5 out of 5 stars

Review: Notes on a Scandal [What Was She Thinking] by Zoë Heller


Schoolteacher Barbara Covett has led a solitary life until Sheba Hart, the new art teacher at St. George’s, befriends her. But even as their relationship develops, so too does another: Sheba has begun an illicit affair with an underage male student. When the scandal turns into a media circus, Barbara decides to write an account in her friend’s defense–and ends up revealing not only Sheba’s secrets, but also her own.


Another novel in what I’m tentatively labeling the “pedophilia genre,” Zoë Heller’s Notes on a Scandal reads much less perverse than previous entries in the genre mostly because Heller shifts the focus from the relationship between the adult sexual deviant and his or her child lover to the relationship between the adult deviant and her older, possibly also deviant friend.

The tone here is sanitized, careful. It’s narrated by Barbara, a senior teacher at a London school where she befriends Sheba, a younger teacher who meets Connolly, a fifth-year schoolboy who becomes her lover. Barbara is erudite and constructs her reconstruction of the events almost as if she is writing a British comedy of manners. Explicitness is explicitly ignored, recounted briefly and factually to provide a narrative frame but nothing more. In fact the most libidinous moments occur not between Sheba and her boy nymphet but between her and Barbara.

There’s also just something decidedly less sinister about a female criminal. We are more likely to laugh and jeer at a woman who breaks the laws of sexual consent than we are to curse and spit at her. Is it because women are more prone to seek love? Although the book is subtitled What Was She Thinking, it’s difficult to say what Sheba was thinking, her thoughts being filtered through Barbara’s recollections and biases. But there is a strong averral that Sheba was in actual, unadulterated, genuine love with Connolly, which shouldn’t complicate matters but seemingly does. Sheba becomes a pitiful character, someone to sympathize with even as she awaits her trial for obvious wrongdoing.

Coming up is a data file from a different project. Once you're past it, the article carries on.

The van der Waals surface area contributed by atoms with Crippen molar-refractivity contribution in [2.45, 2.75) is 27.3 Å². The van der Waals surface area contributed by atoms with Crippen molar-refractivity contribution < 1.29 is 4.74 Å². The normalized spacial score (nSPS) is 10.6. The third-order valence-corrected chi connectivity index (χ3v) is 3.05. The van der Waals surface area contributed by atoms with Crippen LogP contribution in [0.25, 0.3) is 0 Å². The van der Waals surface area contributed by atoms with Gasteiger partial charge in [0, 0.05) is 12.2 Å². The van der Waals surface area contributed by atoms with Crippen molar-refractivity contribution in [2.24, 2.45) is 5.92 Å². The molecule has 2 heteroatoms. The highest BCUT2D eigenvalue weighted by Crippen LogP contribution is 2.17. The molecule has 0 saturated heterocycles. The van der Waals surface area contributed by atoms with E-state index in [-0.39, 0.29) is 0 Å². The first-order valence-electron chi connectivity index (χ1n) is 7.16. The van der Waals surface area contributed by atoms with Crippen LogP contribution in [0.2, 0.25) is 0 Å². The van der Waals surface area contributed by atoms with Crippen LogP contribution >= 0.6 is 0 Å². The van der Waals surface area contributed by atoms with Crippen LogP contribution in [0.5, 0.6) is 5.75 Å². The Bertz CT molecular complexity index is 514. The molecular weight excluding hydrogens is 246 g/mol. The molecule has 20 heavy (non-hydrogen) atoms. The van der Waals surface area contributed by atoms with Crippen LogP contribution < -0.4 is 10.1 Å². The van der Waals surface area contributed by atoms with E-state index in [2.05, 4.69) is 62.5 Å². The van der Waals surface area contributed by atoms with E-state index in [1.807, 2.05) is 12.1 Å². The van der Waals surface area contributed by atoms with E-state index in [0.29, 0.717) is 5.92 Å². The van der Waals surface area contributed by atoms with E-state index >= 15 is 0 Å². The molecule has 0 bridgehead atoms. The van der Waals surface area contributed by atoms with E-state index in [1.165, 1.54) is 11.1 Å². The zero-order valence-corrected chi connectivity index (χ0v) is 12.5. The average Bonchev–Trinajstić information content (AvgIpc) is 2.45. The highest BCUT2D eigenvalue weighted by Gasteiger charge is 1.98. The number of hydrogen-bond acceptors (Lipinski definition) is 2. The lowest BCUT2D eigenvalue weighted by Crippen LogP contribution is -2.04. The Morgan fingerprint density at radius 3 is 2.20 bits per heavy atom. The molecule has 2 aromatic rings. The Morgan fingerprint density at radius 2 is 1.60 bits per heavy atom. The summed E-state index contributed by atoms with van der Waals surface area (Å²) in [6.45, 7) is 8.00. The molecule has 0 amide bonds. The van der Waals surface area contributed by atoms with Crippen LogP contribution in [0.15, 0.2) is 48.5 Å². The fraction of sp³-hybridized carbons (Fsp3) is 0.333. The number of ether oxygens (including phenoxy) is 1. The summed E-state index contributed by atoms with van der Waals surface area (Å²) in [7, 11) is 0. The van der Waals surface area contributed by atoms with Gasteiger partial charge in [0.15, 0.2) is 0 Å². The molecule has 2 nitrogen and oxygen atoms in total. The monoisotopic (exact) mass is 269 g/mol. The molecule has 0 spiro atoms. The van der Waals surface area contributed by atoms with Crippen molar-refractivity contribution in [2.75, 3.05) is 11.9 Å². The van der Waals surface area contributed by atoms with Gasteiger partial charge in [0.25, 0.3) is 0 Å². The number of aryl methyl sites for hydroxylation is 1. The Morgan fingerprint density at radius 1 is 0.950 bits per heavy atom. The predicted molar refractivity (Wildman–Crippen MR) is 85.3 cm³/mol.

And in that unwanted but undeniably sparked sympathy lies the question: do books that discuss the intimate lives of pedophiles glamorize them? I.e., for all of its eponymous hubbub, Lolita is a book about Humbert Humbert. Notes on a Scandal accomplishes an even weirder trick: it’s not about Connolly, the 16 year old boy lover; it’s not about Sheba, his 40-something-year-old pottery teacher and lover; it’s about Barbara, Sheba’s senior citizen friend, confidante, and keeper. In adding a third level of displacement from the real victim, Heller suggests that Sheba may be just another victim. The age difference between Sheba and Barbara is nigh equivalent to that of Sheba and Connolly. And despite the absence of sexual perversion in their relationship and the admittance that they are both fully acting adults, it’s just as controlling, one-sided, and desperate.